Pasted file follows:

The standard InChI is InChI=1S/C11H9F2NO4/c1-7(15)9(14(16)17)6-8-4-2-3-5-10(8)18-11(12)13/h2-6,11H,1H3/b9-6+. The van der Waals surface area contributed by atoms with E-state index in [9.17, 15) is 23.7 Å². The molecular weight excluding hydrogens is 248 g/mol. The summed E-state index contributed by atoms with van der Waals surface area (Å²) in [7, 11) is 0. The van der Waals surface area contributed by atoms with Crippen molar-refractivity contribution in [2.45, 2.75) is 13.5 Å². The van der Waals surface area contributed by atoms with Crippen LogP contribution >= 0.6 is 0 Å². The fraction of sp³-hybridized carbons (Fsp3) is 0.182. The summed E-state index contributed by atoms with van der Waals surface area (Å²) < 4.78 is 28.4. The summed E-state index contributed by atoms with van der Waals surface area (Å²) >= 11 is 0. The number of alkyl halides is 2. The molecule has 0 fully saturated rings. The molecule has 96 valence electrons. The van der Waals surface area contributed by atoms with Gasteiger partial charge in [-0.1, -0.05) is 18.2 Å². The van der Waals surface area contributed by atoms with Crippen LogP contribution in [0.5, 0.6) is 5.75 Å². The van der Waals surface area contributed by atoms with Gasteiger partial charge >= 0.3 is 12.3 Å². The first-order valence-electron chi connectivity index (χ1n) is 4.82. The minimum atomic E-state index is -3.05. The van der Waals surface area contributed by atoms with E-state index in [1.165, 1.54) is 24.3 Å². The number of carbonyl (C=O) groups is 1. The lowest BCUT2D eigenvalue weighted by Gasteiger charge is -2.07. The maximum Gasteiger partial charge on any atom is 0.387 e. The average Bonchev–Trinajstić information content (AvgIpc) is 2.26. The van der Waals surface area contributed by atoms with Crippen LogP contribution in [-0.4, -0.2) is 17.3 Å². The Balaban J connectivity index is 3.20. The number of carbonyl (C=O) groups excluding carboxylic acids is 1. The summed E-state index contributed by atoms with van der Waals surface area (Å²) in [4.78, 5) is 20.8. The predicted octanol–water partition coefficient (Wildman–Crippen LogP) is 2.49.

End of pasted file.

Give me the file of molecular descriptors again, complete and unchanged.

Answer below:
The standard InChI is InChI=1S/C11H9F2NO4/c1-7(15)9(14(16)17)6-8-4-2-3-5-10(8)18-11(12)13/h2-6,11H,1H3/b9-6+. The van der Waals surface area contributed by atoms with E-state index in [9.17, 15) is 23.7 Å². The molecular weight excluding hydrogens is 248 g/mol. The summed E-state index contributed by atoms with van der Waals surface area (Å²) in [7, 11) is 0. The van der Waals surface area contributed by atoms with Crippen molar-refractivity contribution in [2.45, 2.75) is 13.5 Å². The van der Waals surface area contributed by atoms with Crippen LogP contribution >= 0.6 is 0 Å². The fraction of sp³-hybridized carbons (Fsp3) is 0.182. The summed E-state index contributed by atoms with van der Waals surface area (Å²) < 4.78 is 28.4. The summed E-state index contributed by atoms with van der Waals surface area (Å²) >= 11 is 0. The number of alkyl halides is 2. The molecule has 0 fully saturated rings. The molecule has 96 valence electrons. The van der Waals surface area contributed by atoms with Gasteiger partial charge in [-0.1, -0.05) is 18.2 Å². The van der Waals surface area contributed by atoms with Crippen LogP contribution in [0.5, 0.6) is 5.75 Å². The van der Waals surface area contributed by atoms with Gasteiger partial charge >= 0.3 is 12.3 Å². The first-order valence-electron chi connectivity index (χ1n) is 4.82. The minimum atomic E-state index is -3.05. The van der Waals surface area contributed by atoms with E-state index in [1.165, 1.54) is 24.3 Å². The number of carbonyl (C=O) groups is 1. The lowest BCUT2D eigenvalue weighted by Gasteiger charge is -2.07. The maximum Gasteiger partial charge on any atom is 0.387 e. The average Bonchev–Trinajstić information content (AvgIpc) is 2.26. The van der Waals surface area contributed by atoms with Crippen LogP contribution in [-0.4, -0.2) is 17.3 Å². The Balaban J connectivity index is 3.20. The number of carbonyl (C=O) groups excluding carboxylic acids is 1. The summed E-state index contributed by atoms with van der Waals surface area (Å²) in [4.78, 5) is 20.8. The predicted octanol–water partition coefficient (Wildman–Crippen LogP) is 2.49.